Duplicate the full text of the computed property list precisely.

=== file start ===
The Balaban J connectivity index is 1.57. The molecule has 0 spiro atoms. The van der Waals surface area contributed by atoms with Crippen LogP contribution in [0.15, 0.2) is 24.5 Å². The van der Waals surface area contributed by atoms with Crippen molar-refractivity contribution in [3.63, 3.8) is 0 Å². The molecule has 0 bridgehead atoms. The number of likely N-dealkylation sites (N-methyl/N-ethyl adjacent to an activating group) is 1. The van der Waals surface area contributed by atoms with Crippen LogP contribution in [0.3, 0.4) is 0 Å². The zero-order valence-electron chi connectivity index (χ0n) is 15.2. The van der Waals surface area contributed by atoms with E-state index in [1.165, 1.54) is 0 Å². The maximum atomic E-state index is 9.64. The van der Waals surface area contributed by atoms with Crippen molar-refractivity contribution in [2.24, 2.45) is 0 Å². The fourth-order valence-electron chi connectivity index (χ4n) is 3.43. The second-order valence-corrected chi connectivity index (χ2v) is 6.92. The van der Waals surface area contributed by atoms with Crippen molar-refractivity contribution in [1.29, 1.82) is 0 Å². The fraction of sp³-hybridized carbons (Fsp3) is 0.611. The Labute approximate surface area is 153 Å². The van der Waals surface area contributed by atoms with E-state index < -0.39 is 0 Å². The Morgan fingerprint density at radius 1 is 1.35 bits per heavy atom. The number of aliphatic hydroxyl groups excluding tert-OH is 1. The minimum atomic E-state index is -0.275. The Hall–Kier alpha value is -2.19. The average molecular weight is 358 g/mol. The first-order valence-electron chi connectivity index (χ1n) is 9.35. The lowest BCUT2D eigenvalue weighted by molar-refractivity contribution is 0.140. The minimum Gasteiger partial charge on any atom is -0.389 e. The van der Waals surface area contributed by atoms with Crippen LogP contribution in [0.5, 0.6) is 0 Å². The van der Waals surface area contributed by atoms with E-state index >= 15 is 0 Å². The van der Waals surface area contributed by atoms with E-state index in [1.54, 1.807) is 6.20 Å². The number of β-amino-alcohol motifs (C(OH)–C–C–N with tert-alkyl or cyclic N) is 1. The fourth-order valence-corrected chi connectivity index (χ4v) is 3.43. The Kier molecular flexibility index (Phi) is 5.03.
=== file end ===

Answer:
The Balaban J connectivity index is 1.57. The molecule has 0 spiro atoms. The van der Waals surface area contributed by atoms with Crippen LogP contribution in [0.15, 0.2) is 24.5 Å². The van der Waals surface area contributed by atoms with Crippen molar-refractivity contribution in [3.63, 3.8) is 0 Å². The molecule has 0 bridgehead atoms. The number of likely N-dealkylation sites (N-methyl/N-ethyl adjacent to an activating group) is 1. The van der Waals surface area contributed by atoms with Crippen LogP contribution in [0.3, 0.4) is 0 Å². The zero-order valence-electron chi connectivity index (χ0n) is 15.2. The van der Waals surface area contributed by atoms with E-state index in [1.165, 1.54) is 0 Å². The maximum atomic E-state index is 9.64. The van der Waals surface area contributed by atoms with Crippen molar-refractivity contribution in [2.24, 2.45) is 0 Å². The fourth-order valence-electron chi connectivity index (χ4n) is 3.43. The second-order valence-corrected chi connectivity index (χ2v) is 6.92. The van der Waals surface area contributed by atoms with Crippen molar-refractivity contribution in [1.29, 1.82) is 0 Å². The fraction of sp³-hybridized carbons (Fsp3) is 0.611. The Labute approximate surface area is 153 Å². The van der Waals surface area contributed by atoms with E-state index < -0.39 is 0 Å². The Morgan fingerprint density at radius 1 is 1.35 bits per heavy atom. The number of aliphatic hydroxyl groups excluding tert-OH is 1. The minimum atomic E-state index is -0.275. The Hall–Kier alpha value is -2.19. The average molecular weight is 358 g/mol. The first-order valence-electron chi connectivity index (χ1n) is 9.35. The lowest BCUT2D eigenvalue weighted by molar-refractivity contribution is 0.140. The minimum Gasteiger partial charge on any atom is -0.389 e. The van der Waals surface area contributed by atoms with Crippen LogP contribution in [0.5, 0.6) is 0 Å². The van der Waals surface area contributed by atoms with E-state index >= 15 is 0 Å². The van der Waals surface area contributed by atoms with E-state index in [1.54, 1.807) is 6.20 Å². The number of β-amino-alcohol motifs (C(OH)–C–C–N with tert-alkyl or cyclic N) is 1. The fourth-order valence-corrected chi connectivity index (χ4v) is 3.43. The Kier molecular flexibility index (Phi) is 5.03.